MARS is in the fifth house of Uranus ... or something like that. Whatever the case, it feels like the planets could potentially align for at least some short term pricing opportunities for Australian grain growers in the next few weeks.
Firstly, strong Chinese sorghum demand continues to underpin East Coast values for sorghum, and - as a consequence - barley and feed wheat available for nearby delivery. In fact, old crop milling wheat (up to AH2 quality) is now effectively priced for the feed sector in the Brisbane and Newcastle port zones. At the same time, dry conditions in western and northern Queensland are seeing more and more cattle moving on to feed.
The trade is now anxious to see whether the Chinese demand can be sustained for shipments later in the year as we plough headlong into the strong global grain market inverse. Regardless, some palms are possibly already getting sweaty over the ability to supply genuine SOR1 against existing Chinese export contracts.
Secondly, we are entering that time of year where "uncertainty" over global new crop production prospects often produces at least a short-term price spike. In both 2009 and 2011, the seasonal APW highs of around A$300/MT were achieved in the last week of May, after which early season global planting and crop development concerns gave way to relatively bountiful harvests. Meanwhile, in 2010 and 2012, the rally continued all the way through to the Australian harvest as fears over drought related Black Sea and US crop failures turned into the reality of crop disasters.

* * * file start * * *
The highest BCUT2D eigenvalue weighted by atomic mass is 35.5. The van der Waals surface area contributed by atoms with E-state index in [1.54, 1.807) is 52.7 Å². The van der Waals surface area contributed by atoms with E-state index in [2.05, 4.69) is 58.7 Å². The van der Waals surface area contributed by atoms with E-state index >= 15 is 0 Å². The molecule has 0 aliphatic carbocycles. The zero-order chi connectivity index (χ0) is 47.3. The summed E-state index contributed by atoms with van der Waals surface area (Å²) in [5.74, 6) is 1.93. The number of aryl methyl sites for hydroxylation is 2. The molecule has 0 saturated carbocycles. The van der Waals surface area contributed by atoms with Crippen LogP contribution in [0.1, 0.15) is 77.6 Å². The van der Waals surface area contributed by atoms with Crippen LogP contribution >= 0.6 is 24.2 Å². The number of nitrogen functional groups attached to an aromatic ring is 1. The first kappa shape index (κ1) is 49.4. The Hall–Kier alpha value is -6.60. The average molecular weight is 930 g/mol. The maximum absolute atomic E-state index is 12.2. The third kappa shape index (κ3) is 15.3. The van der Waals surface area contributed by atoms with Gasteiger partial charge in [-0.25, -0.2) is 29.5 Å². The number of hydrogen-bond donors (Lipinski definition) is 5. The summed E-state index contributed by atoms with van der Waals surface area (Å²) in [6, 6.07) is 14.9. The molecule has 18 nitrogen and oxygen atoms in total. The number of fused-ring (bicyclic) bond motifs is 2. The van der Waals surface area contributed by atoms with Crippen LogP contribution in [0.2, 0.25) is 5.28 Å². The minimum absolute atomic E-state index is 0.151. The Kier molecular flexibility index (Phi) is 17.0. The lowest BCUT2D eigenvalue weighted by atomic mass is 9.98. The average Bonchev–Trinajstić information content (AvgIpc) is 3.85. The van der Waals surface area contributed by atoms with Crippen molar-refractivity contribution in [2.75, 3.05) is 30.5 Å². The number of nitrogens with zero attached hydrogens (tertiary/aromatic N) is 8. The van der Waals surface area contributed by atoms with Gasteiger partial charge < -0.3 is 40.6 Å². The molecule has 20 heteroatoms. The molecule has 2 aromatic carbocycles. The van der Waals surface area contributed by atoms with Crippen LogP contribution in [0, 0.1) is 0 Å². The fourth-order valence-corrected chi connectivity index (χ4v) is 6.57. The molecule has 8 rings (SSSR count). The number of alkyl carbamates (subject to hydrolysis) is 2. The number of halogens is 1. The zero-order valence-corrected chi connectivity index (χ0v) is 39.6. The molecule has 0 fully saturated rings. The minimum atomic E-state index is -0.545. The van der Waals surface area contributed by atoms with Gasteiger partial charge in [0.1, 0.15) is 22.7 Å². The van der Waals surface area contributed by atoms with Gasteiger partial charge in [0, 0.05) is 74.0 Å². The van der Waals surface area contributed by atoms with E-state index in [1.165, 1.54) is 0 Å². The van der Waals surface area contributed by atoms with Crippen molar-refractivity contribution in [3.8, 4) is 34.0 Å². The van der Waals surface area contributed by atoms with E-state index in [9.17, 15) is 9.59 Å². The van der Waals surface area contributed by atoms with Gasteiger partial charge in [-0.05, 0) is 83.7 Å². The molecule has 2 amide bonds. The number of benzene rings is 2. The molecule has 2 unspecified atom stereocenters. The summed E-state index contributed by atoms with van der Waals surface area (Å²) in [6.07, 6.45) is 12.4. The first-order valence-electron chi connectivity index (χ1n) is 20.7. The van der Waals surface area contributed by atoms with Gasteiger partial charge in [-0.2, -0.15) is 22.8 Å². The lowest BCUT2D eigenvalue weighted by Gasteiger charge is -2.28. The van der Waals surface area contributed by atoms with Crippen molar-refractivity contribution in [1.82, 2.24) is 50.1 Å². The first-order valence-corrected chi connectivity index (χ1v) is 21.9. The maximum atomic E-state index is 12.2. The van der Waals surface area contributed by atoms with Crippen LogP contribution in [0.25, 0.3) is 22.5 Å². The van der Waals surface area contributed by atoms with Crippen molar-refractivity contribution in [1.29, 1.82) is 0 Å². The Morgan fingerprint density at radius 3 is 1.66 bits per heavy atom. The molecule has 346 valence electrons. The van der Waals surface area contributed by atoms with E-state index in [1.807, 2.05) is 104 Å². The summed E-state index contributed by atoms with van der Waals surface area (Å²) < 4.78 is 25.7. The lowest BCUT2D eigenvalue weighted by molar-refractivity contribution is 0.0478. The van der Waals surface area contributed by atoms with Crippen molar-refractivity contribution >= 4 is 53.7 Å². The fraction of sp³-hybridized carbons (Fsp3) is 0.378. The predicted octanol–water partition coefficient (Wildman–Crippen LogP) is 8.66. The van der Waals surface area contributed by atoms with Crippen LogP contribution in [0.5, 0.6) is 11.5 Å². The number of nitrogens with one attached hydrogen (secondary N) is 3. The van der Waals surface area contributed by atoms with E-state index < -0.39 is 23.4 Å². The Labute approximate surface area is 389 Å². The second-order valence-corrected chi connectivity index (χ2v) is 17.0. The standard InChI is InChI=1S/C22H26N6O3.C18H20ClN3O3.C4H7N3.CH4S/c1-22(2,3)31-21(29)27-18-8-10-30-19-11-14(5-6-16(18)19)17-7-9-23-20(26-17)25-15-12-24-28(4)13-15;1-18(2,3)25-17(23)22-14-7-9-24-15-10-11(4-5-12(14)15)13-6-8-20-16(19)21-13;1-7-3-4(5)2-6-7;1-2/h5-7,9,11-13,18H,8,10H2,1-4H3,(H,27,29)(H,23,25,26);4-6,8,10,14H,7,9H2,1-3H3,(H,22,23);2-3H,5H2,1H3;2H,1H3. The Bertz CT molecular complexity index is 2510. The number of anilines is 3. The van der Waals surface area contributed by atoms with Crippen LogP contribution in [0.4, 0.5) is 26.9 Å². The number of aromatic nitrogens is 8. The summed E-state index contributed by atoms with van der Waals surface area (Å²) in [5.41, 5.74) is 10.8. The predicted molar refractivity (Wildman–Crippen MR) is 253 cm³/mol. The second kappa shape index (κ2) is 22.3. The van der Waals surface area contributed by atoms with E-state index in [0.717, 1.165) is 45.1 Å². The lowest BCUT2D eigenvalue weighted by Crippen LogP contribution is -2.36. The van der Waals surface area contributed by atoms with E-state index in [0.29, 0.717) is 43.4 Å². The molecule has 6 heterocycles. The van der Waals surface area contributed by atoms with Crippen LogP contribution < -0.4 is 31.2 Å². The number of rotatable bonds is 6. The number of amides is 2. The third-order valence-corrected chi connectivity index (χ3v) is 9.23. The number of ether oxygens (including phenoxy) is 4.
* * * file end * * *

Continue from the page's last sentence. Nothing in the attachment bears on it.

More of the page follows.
Right now, there are a number of production uncertainties that are earning market wire headlines - but with most of the worry centered on too much, rather than not enough rain … any forthcoming positive market reaction might present more of a short term, rather than a long term, pricing opportunity. That said, there are definitely some crop conditions that require monitoring.
In particular, spring wheat areas on the US northern plains and Canadian prairies will soon start to run out of time to get crops in the ground - and the snow is still falling. These regions have a short growing season, so are vulnerable to a late plant. In the USA, just 7% of the spring wheat crop was in the ground at the end of last week, as opposed to 52% last year and a five-year average of 24%. Minnesota, Montana and the Dakotas are well behind, while in Canada, farms in Manitoba and Sakatchewan are still frozen and snow covered after the coldest March and April in 113 years!
There are factors at play that could align to produce some opportunistic market conditions for Aussie grain growers in the coming weeks. But as always, don't bet Uranus on it.
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